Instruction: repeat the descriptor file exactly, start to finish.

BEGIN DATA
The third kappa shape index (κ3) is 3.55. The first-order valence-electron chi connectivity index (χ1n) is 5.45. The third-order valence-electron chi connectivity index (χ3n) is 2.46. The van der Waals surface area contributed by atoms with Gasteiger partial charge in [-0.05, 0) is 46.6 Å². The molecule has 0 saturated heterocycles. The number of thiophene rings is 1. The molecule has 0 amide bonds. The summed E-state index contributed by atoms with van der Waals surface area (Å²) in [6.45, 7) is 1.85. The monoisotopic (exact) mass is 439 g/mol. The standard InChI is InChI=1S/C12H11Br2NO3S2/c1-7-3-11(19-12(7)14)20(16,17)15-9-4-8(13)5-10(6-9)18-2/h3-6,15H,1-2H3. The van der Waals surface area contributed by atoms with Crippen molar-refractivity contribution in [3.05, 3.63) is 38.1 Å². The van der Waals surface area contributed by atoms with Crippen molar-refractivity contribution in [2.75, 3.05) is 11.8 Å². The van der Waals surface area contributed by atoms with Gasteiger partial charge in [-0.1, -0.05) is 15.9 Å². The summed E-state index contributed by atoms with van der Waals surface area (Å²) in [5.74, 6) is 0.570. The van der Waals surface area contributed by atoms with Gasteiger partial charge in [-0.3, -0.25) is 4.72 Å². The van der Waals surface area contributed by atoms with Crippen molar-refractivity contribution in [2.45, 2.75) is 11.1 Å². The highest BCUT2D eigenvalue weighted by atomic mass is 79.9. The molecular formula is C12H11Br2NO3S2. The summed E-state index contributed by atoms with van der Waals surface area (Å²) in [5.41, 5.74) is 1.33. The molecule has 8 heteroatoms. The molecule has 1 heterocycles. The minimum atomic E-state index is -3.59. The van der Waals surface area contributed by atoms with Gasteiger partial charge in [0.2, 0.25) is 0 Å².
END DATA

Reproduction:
The third kappa shape index (κ3) is 3.55. The first-order valence-electron chi connectivity index (χ1n) is 5.45. The third-order valence-electron chi connectivity index (χ3n) is 2.46. The van der Waals surface area contributed by atoms with Gasteiger partial charge in [-0.05, 0) is 46.6 Å². The molecule has 0 saturated heterocycles. The number of thiophene rings is 1. The molecule has 0 amide bonds. The summed E-state index contributed by atoms with van der Waals surface area (Å²) in [6.45, 7) is 1.85. The monoisotopic (exact) mass is 439 g/mol. The standard InChI is InChI=1S/C12H11Br2NO3S2/c1-7-3-11(19-12(7)14)20(16,17)15-9-4-8(13)5-10(6-9)18-2/h3-6,15H,1-2H3. The van der Waals surface area contributed by atoms with Crippen molar-refractivity contribution in [3.05, 3.63) is 38.1 Å². The van der Waals surface area contributed by atoms with Crippen molar-refractivity contribution in [2.75, 3.05) is 11.8 Å². The van der Waals surface area contributed by atoms with Gasteiger partial charge in [-0.1, -0.05) is 15.9 Å². The summed E-state index contributed by atoms with van der Waals surface area (Å²) in [5.74, 6) is 0.570. The van der Waals surface area contributed by atoms with Gasteiger partial charge in [-0.3, -0.25) is 4.72 Å². The van der Waals surface area contributed by atoms with Crippen molar-refractivity contribution in [2.45, 2.75) is 11.1 Å². The highest BCUT2D eigenvalue weighted by atomic mass is 79.9. The molecular formula is C12H11Br2NO3S2. The summed E-state index contributed by atoms with van der Waals surface area (Å²) in [5.41, 5.74) is 1.33. The molecule has 8 heteroatoms. The molecule has 1 heterocycles. The minimum atomic E-state index is -3.59. The van der Waals surface area contributed by atoms with Gasteiger partial charge in [0.2, 0.25) is 0 Å².